On Liberty Film Analysis

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This drastically impacts the marketplace of ideas. John Stuart Mills in his book, On Liberty, creates the marketplace of ideas. This marketplace subsists on the perception that all speech has value and needs to face criticism equally in a public sphere.
Campaign contributions destroy the marketplace by expelling the views of average citizens in exchange for the views of corporate donors that don’t have the opportunity to have their views scrutinized by the public. Their views are safe from criticism because they are able to shield their views through backdoor talks with candidates. According Samuel Issacharoff, a professor of Constitutional Law at the New York University of Law, in reference to political corruption, “the source of corruption
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This ruling focused on a conservative corporation called Citizens United. They were releasing a documentary entitled Hillary: The Movie which negatively portrayed Hillary Clinton. Discouraging people to vote for Hillary Clinton was the intent behind the film and thus, it needed to follow the Federal Election Commission’s regulations on advertisements. According to Cassandra Gurrola with a Bachelor 's in Philosophy, Politics and Economics from Claremont McKenna College, “the film was ‘publicly distributed’ within 30 days of a primary election and was considered to be an ‘electioneering communication’ that was financed from the general treasury of a corporation” (Gurrola). The 30-day limitation was put in place to prevent voters from being easily swayed to vote for a certain candidate with a flood of corporate donations. Citizens United, a Super PAC, made this movie to deter voters from Clinton and, as a result, was found to be in violation of the …show more content…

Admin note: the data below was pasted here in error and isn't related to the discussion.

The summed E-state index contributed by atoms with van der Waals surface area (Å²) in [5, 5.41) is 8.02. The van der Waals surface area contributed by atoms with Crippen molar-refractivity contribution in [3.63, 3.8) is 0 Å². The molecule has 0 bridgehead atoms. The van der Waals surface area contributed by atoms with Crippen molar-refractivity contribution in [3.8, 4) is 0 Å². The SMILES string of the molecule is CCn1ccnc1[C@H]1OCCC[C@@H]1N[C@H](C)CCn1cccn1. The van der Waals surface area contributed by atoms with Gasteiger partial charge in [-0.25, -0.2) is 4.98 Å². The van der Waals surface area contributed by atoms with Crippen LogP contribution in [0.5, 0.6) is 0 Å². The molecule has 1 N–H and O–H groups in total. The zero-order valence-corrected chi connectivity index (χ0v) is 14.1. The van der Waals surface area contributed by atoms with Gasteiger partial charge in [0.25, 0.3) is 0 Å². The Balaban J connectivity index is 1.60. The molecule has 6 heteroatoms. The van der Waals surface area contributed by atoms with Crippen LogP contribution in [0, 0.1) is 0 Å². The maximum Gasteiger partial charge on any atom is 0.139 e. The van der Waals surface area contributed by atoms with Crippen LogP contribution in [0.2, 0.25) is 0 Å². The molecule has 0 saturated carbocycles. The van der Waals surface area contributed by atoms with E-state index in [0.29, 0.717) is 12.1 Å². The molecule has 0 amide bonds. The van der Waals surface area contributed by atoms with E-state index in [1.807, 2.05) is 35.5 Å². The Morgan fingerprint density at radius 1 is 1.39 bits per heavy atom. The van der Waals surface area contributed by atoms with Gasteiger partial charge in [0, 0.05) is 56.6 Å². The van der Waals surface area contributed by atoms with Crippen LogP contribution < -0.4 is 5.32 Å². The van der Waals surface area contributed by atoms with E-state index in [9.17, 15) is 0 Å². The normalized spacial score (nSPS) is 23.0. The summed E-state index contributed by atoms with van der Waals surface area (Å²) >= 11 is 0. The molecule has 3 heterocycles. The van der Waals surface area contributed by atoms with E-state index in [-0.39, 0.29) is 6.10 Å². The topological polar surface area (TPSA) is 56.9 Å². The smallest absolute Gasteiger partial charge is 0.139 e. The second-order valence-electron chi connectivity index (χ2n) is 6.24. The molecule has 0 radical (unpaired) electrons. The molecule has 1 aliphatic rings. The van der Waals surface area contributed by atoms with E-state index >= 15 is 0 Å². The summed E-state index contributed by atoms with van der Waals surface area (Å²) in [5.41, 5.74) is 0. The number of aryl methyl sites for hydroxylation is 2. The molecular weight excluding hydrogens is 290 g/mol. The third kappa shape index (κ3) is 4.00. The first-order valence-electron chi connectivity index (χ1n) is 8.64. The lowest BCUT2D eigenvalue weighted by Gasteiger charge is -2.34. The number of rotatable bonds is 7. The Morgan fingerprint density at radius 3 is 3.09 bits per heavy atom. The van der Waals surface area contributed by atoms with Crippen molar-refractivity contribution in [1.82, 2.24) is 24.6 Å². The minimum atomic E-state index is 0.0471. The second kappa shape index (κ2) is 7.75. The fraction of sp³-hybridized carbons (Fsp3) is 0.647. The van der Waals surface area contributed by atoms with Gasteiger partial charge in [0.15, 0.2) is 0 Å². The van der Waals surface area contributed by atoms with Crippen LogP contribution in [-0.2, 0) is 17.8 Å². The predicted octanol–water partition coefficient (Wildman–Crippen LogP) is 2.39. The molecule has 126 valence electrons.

The court recognized in Buckley v. Valeo that the First Amendment protects political speech. Since that decision, limitations have been put on political speech to prevent corruption into our democratic processes that were previously considered to be legal. The court ultimately decided that a dialogue is needed in our election process, and that displaying a movie was one way to accomplish this. According to Oyez in cooperation with the Chicago-Kent School of Law, “The District Court also held that The Movie was the functional equivalent of express advocacy, as it attempted to inform voters that Senator Clinton was unfit for office” (“Citizens United v.”). This decision drastically impacted campaigns by allowing PACs the ability to spend unlimited funds of

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